There is a scene in the movie Fight Club, where Brad Pitt’s characters says to Edward Norton’s, “[we are] A generation of men raised by women. I’m wondering if another woman is the answer we really need.”
I believe his point was that Men are being raised by Women, and thus not learning what it is to be masculine from a male authority and mentor figure. And the turnout is piss poor (in his opinion, and the point of the character in the movie) consumer driven zombies chasing satisfaction in shopping for things.
I’m not going to examine that. However, I do agree to an extent the Father figure in society has not been holding up his end of the bargain. What stirred this up is Julia Allison pointing to a new book from the TED organization, discussing the “Demise of Guys”. She summed it up, as one can only do on Twitter:
The TED article puts it this way:
In their provocative ebook The Demise of Guys: Why Boys Are Struggling and What We Can Do About It, celebrated psychologist Philip G. Zimbardo and Nikita Duncan say that an addiction to video games and online porn have created a generation of shy, socially awkward, emotionally removed, and risk-adverse young men who are unable (and unwilling) to navigate the complexities and risks inherent to real-life relationships, school, and employment. Taking a critical look at a problem which is tearing at families and societies everywhere, The Demise of Guys suggests that our young men are suffering from a new form of “arousal addiction,” and introduce a bold new plan for getting them back on track. The book is based on a popular TED Talk which Zimbardo did in 2011, and includes extensive research as well as a TED-exclusive survey that drew responses from more than 20,000 men. We recently spoke with Zimbardo and Duncan about their ideas.
And of course, my first recollection of this crisis of Men idea originated from a great article in The Atlantic, “The End of Men“:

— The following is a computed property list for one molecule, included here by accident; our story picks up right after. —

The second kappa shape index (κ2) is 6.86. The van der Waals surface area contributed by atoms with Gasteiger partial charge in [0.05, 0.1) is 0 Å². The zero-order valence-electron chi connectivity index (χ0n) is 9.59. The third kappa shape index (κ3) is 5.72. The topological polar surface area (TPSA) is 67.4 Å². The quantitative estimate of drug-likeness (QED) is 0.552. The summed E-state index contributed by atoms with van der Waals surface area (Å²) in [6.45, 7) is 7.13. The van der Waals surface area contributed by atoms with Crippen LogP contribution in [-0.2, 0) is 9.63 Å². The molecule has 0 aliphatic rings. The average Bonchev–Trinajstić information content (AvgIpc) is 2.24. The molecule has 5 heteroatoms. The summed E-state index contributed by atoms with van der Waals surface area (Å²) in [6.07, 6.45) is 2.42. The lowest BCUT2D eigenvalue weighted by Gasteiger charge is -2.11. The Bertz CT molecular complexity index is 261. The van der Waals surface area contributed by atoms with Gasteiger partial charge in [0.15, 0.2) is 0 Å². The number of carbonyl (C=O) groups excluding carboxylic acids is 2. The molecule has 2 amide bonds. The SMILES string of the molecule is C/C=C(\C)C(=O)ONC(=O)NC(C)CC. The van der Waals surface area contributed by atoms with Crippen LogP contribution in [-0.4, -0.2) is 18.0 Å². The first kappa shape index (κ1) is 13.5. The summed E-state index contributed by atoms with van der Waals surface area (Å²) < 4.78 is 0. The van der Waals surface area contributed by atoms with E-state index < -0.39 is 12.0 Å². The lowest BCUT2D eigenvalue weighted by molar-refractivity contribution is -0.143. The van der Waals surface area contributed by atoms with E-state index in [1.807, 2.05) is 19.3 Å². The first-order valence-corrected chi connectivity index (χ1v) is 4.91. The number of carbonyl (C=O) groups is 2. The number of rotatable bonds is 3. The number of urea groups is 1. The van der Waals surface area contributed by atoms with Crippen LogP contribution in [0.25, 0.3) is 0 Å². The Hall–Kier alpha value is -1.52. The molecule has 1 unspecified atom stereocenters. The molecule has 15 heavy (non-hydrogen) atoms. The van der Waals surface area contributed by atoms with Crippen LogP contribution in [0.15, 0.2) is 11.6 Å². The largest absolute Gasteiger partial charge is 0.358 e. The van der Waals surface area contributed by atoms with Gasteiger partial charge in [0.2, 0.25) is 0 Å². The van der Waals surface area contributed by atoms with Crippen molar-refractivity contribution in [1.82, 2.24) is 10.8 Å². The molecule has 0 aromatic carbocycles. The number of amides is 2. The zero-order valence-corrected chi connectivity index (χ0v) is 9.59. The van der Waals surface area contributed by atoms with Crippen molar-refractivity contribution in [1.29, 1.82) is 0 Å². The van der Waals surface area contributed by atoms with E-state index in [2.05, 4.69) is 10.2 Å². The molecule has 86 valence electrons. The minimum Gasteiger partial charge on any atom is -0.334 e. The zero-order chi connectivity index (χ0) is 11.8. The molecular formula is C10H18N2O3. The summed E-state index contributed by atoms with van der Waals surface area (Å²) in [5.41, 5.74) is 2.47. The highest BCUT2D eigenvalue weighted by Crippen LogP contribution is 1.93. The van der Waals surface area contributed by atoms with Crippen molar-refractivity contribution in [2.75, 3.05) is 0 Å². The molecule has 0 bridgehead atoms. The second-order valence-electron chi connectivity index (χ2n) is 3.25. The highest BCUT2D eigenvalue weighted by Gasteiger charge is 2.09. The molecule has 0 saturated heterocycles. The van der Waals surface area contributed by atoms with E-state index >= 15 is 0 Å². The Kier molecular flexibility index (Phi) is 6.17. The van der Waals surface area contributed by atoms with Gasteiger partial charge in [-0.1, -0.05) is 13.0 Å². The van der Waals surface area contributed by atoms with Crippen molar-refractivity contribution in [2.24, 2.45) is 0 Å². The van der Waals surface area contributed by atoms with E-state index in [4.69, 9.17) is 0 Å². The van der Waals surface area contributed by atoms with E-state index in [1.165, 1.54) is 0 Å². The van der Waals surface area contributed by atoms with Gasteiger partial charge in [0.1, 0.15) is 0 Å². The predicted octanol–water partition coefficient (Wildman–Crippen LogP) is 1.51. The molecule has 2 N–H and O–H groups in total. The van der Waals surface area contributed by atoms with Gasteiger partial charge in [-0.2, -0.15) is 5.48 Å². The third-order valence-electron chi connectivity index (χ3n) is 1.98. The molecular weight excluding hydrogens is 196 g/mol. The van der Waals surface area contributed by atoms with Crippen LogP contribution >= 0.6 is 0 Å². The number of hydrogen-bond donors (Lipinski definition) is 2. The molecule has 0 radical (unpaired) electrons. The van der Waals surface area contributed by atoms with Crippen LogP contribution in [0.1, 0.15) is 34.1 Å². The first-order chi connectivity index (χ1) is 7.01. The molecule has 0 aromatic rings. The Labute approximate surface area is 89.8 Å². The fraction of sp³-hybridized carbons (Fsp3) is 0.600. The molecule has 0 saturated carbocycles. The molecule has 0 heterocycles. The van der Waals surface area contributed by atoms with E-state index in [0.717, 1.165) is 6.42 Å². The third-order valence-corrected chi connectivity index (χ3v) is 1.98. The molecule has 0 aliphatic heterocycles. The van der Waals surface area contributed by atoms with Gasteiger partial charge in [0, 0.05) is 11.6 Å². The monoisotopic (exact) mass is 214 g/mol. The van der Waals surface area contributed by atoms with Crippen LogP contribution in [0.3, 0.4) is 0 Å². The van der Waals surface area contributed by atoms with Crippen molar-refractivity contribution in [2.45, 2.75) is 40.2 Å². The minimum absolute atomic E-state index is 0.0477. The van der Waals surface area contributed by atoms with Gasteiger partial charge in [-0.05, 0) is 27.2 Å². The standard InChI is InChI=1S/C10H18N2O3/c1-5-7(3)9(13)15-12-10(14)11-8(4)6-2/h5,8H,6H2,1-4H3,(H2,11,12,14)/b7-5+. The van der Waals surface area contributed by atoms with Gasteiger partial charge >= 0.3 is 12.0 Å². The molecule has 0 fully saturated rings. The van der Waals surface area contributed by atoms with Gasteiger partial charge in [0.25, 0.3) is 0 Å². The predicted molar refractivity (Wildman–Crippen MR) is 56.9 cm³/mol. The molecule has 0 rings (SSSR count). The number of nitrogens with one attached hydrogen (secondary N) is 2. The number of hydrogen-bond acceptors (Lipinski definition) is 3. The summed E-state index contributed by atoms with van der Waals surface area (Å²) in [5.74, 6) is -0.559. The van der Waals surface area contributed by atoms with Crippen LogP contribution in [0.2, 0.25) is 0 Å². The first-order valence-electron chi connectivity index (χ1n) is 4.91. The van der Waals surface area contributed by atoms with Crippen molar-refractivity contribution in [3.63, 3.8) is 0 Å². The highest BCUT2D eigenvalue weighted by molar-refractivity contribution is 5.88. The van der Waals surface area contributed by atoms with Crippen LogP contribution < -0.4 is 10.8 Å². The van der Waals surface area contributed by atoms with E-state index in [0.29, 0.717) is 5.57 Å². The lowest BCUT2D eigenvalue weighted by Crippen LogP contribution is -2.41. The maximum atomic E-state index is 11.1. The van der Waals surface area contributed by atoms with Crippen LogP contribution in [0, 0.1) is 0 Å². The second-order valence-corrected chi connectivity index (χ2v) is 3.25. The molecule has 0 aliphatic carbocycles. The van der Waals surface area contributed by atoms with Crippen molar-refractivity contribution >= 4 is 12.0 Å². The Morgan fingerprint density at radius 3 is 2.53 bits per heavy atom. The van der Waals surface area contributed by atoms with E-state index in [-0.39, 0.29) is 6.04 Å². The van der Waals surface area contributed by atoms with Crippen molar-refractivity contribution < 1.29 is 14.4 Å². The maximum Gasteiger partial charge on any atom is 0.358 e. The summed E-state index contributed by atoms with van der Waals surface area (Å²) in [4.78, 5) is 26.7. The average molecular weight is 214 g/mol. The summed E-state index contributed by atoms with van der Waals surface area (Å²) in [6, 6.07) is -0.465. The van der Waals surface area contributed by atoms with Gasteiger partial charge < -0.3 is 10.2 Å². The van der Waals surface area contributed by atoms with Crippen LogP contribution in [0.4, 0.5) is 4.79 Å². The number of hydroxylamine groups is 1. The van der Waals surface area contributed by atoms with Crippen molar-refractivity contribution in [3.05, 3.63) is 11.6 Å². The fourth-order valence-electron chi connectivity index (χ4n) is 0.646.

Earlier this year, women became the majority of the workforce for the first time in U.S. history. Most managers are now women too. And for every two men who get a college degree this year, three women will do the same. For years, women’s progress has been cast as a struggle for equality. But what if equality isn’t the end point? What if modern, postindustrial society is simply better suited to women? A report on the unprecedented role reversal now under way— and its vast cultural consequences.
So, women are doing better. Men are doing worse. Is it because society has evolved, and modern culture favors the gentle, team based, communicative methods of the feminine? Does this in fact end up hurting women because Men aren’t able to function properly in this world and end up escaping to a world of fantasy video games and needing extreme arousal in order to interact?
Unlike the characters of Fight Club, I don’t blame the other gender. The problem is that we are raising ourselves. Father figures are either absent or failing. New methods of communication and community has enabled us to seek out substitutes. The only problem is that for various reasons, our mentors end up being other people in similar situations. So you get a cultural echo chamber where we trade advice like characters in American Pie trading sex moves. And the results are just as terrible, and less comical.